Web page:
Everyone can be a better putter. Sometimes it is just as simple as thinking you are the best. Many times golfers don’t improve because of not practicing the correct things. I see golfers all day long go to the putting green after hitting balls on the range for an hour and then spend only 2 to 5 minutes working on the putting green. Here's my philosophy on putting: On any given hole when you reach the green in regulation, to get par, you need to get the ball in the hole with two more stokes (putts). So on a course of par 72, you get 36 putts. This should tell the golfer to practice at least a half of their time on putting. I like to use drills with and without putting aids and by setting measurable goals for future practices. There are two areas of mechanics a golfer need to improve on, stroke and distance. Stroke has four reasons you will miss a putt which cares over to the full swing. The first reason is hitting it solid, second is path. The third is face angle and the last is everything else under the sun. The last reason is the only reason you want to miss the putt,. Yes you will still miss putts even when everything is perfect with path, face angle and hitting it solid. You can always learn from the last reason which is important to make you even better. Golfers need to first understand even with all the first three things correct that sometimes you still miss them – this confirms you are still a great putter.
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OfficialGolfSmash
(Students 13)
May 6, 2014 2:11 PM Putting | Beginner
Whether you're a beginner or professional, keeping solid and stiff wrists is a must to have in your putting stroke. There is something to be said about keeping your arms and wrists connected in one solid line in order to keep the putting stroke consistent and moving like a pendulem. The putting stoke can be thought of as a clock arm, and when it moves back and forth, that is the ticking. The arm on a clock would not break down to reach the next number and the same can be said about the putting stroke! If you break your wrists down, you will have a lack of control and you will have more problems on the greens than neccessary. The left hand on your putter will be the leader and is in accordance with the putter face. Wherever your left hand goes, the putter face will follow. You must learn to control your wrists seperately and together in order to learn how to keep the putter stroke smooth and consistent. Next time you are out on the golf course putting, remember to keep your wrists moving as a team in harmony with the putter blade. The results will prove to be more consistent than being slappy with your hands in the putting stroke.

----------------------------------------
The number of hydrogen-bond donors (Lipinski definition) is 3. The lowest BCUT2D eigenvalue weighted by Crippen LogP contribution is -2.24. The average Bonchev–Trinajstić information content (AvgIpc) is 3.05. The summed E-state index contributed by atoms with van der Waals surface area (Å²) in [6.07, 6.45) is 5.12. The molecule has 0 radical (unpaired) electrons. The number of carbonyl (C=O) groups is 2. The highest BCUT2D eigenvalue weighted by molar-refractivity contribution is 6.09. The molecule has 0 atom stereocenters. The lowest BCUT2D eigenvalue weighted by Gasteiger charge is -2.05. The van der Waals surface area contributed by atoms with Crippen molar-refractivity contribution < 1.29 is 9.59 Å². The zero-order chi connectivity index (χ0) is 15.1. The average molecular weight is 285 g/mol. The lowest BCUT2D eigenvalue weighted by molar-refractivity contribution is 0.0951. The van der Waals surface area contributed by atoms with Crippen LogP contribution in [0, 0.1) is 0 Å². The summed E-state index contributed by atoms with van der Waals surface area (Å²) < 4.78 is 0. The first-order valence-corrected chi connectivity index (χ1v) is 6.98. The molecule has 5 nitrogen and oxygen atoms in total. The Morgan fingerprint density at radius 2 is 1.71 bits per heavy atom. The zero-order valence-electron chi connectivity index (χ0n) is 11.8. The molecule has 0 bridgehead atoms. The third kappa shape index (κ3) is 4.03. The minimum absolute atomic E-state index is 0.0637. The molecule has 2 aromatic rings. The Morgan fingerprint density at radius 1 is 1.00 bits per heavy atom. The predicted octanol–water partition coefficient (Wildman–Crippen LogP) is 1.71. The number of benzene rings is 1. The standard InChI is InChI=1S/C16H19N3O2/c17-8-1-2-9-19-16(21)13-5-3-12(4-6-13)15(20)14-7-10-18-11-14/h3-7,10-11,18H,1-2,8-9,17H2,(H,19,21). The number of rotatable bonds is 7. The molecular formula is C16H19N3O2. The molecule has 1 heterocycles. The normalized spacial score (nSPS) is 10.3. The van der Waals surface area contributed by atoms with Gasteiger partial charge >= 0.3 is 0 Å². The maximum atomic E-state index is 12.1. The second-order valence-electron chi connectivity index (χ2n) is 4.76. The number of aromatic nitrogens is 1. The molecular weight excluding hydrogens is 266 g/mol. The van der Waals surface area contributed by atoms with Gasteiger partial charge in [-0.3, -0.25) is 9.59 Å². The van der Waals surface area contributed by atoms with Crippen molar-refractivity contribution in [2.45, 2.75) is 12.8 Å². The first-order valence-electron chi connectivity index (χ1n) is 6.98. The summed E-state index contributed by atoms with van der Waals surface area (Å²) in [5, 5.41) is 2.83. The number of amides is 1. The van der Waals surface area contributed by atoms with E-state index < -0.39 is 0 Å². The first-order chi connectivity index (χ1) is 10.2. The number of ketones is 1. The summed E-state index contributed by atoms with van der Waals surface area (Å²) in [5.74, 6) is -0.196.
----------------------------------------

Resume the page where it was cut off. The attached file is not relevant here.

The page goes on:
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OfficialGolfSmash
(Students 13)
Apr 21, 2014 1:52 PM Putting | Beginner
 
 
The putting triangle Putting can be tedious and many people struggle because it can get quite boring standing on a green putting for hours on end. The most important part of the game is played around the greens, especially putting. The short game is crucial to spend time on because under any type of pressure, the flaws will show themselves the most around the green. First thing's first. Get a proper set up. The putting stance is important because it sets a base for your arms to swing back and forth like a pendulam. Take your stance with putting both of your feet shoulder width apart. Next, bend at the waist, keeping your back straight. Like seen in the first picture. A great way to think of your arms, is they are like the “arms of a clock.” The arms of a clock to get from one point to another, do NOT break down. Hence, the thought of keeping the triangle in between your arms and shoulders, as seen in the second picture. The triangle is critical to the motion of your putting stroke and allowing you to keep the putter on line, back and forth. The breaking down of your wrists will cause you to flip the putter head through causing inconsistencies and the potential dreaded 3 putt. To lower your putting score, focus on a pendulum swing and keep your triangle.